WILL WRITE FOR COOKIES
INSIGHT – INFORMATION – INSPIRATION FOR WRITERS
EMMA WALTON HAMILTON
We are so very lucky! Our guest today is one of those rare people who has attained success and then is anxious to reach out and generously help mentor others.
EMMA WALTON HAMILTON is a New York Times bestselling children’s book author, editor and educator, and the host of the Children’s Book Hub. She has co-authored 20 children’s books with her mother, Julie Andrews, including THE VERY FAIRY PRINCESS (#1 NY Times bestseller), JULIE ANDREWS’ COLLECTION OF POEMS, SONGS AND LULLABIES (illustrated by James McMullan) and the DUMPY THE DUMP TRUCK series of picture books and board books and her own award-winning book, RAISING BOOKWORMS.
She offers unique resources for children’s book authors, including editorial services, workshops and courses and an online writers salon. Emma has graciously given her time and expertise to the 12×12 community with her query critique sessions…she definitely knows how to make your query sing. I’m thrilled to have her join us here.
Thank you so much for participating, Emma. I know everyone is excited to greet you!
We talk about how important books are for young kids. Who were your favorite authors/illustrators when you were a child?
So many! And this list will date me, of course… but, in no particular order:
Dr. Seuss, Marguerite Henry, Enid Blyton, Beatrix Potter, Roald Dahl, Mary Norton, Beverly Cleary, E.B. White, A.A. Milne, C.S. Lewis, Mark Twain, Laura Ingalls Wilder, Gerald Durrell, Madeleine L’Engle.
Other books I loved – The Secret Garden, The Wind in the Willows, Anne of Green Gables, Watership Down, The Black Stallion, Pippi Longstocking, the Nancy Drew books and, probably my all time favorite, The Phantom Tollbooth. That was my rainy-day book, and it taught me how delicious – and powerful – words could be.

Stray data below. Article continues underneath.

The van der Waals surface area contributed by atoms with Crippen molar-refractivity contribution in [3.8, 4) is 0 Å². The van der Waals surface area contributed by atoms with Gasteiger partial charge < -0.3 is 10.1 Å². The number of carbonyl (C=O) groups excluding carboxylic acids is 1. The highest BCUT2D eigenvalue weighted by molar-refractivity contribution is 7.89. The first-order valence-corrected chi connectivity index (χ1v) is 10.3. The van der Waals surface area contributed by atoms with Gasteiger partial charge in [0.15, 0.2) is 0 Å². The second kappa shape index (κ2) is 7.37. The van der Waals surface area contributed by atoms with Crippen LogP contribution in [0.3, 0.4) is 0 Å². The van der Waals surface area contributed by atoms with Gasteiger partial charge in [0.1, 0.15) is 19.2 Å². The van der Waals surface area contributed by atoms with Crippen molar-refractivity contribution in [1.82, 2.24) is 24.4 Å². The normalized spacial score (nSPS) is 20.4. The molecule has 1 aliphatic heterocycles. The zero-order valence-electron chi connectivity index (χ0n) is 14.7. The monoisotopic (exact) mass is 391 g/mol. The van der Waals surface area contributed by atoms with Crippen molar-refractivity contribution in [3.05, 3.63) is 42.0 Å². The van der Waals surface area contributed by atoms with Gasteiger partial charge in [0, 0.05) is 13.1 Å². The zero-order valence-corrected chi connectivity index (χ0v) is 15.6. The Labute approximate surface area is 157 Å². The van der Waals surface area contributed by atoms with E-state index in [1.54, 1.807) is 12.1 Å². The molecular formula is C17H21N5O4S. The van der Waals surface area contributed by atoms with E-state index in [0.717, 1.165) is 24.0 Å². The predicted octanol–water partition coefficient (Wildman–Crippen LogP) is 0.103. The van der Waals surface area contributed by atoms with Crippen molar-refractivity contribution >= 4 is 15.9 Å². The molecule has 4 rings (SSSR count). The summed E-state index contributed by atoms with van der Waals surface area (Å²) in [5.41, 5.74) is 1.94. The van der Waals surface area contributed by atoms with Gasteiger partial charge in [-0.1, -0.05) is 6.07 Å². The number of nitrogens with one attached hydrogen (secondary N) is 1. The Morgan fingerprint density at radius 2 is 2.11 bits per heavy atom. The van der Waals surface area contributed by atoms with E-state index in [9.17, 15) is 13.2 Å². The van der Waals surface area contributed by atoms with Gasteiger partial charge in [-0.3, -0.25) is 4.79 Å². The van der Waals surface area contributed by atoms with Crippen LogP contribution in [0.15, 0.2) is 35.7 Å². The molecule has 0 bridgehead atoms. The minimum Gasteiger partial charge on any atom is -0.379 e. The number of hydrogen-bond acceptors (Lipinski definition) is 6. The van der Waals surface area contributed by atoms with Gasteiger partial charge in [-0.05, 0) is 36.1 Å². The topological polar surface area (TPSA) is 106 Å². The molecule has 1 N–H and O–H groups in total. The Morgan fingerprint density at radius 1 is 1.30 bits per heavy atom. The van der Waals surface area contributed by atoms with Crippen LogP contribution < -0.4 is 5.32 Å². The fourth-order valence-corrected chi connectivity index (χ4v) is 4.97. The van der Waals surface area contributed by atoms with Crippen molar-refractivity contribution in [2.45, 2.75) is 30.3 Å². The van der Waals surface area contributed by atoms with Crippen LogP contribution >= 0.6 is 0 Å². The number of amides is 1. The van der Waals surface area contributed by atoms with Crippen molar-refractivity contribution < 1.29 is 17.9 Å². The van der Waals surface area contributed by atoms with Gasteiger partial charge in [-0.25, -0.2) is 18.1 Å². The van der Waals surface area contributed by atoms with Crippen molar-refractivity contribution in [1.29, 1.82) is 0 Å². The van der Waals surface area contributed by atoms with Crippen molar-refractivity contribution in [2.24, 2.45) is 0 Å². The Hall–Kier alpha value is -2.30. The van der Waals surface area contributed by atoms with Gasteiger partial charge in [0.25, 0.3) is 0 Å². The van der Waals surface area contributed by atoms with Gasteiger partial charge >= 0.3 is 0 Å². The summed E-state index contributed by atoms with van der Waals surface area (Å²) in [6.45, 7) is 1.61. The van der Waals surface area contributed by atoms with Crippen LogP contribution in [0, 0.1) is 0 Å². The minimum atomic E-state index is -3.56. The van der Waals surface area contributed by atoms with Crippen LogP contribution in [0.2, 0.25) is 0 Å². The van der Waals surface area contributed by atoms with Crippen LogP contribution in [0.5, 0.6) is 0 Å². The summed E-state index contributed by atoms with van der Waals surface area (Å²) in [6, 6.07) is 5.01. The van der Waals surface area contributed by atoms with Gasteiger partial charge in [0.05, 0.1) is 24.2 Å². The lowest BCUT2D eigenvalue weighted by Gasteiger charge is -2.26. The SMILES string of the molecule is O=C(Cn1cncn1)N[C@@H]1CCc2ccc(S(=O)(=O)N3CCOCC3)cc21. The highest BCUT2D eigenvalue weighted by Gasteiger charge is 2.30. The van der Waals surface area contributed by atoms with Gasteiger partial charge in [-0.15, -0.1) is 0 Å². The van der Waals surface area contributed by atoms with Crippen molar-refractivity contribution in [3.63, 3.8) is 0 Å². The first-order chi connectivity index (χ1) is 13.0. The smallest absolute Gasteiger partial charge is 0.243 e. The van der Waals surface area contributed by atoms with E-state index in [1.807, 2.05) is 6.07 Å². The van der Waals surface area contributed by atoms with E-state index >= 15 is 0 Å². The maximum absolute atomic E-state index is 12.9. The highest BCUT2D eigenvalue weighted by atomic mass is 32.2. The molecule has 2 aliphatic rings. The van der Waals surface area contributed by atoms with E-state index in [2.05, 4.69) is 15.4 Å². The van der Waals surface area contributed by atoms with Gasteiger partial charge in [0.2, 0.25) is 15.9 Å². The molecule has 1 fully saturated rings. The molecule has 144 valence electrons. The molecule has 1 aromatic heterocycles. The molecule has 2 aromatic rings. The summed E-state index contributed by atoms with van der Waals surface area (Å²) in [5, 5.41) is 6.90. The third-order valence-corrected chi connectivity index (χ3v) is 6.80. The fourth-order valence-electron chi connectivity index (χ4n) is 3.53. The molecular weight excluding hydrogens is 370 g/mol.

What do you know now that you wish you had known when you first started writing for children?
How hard it is to do well – and how important it is to assess (and re-assess!) every single word for its right to exist on the page. Writing for children and young adults is so much harder than it seems. We have to be masters of economy and action. The kinds of indulgences one can get away with in adult fiction (lots of exposition, for instance) can kill a children’s book. Kids are much tougher critics than adults – adults may stick with something that’s slow to get going, for instance, but kids have so many other potential distractions and sources of entertainment. We have to grab them completely and keep them engaged, or they’ll drop a book like a hot potato and never pick it up again.
We also can’t rely on what we were like, or what we knew, or read, as kids… because kids today have such different lives and influences than we did. They can smell an adult narrator in kids clothing from a mile away. It’s important to stay current – to spend time with kids of the age that we write for, and to read everything we can, especially in our genre.
Most of all, I wish I’d known how much support is out there – from SCBWI to conferences, forums, writing groups, etc. The children’s publishing community is so embracing – much more so than adult publishing, or any other realm of the arts, I think.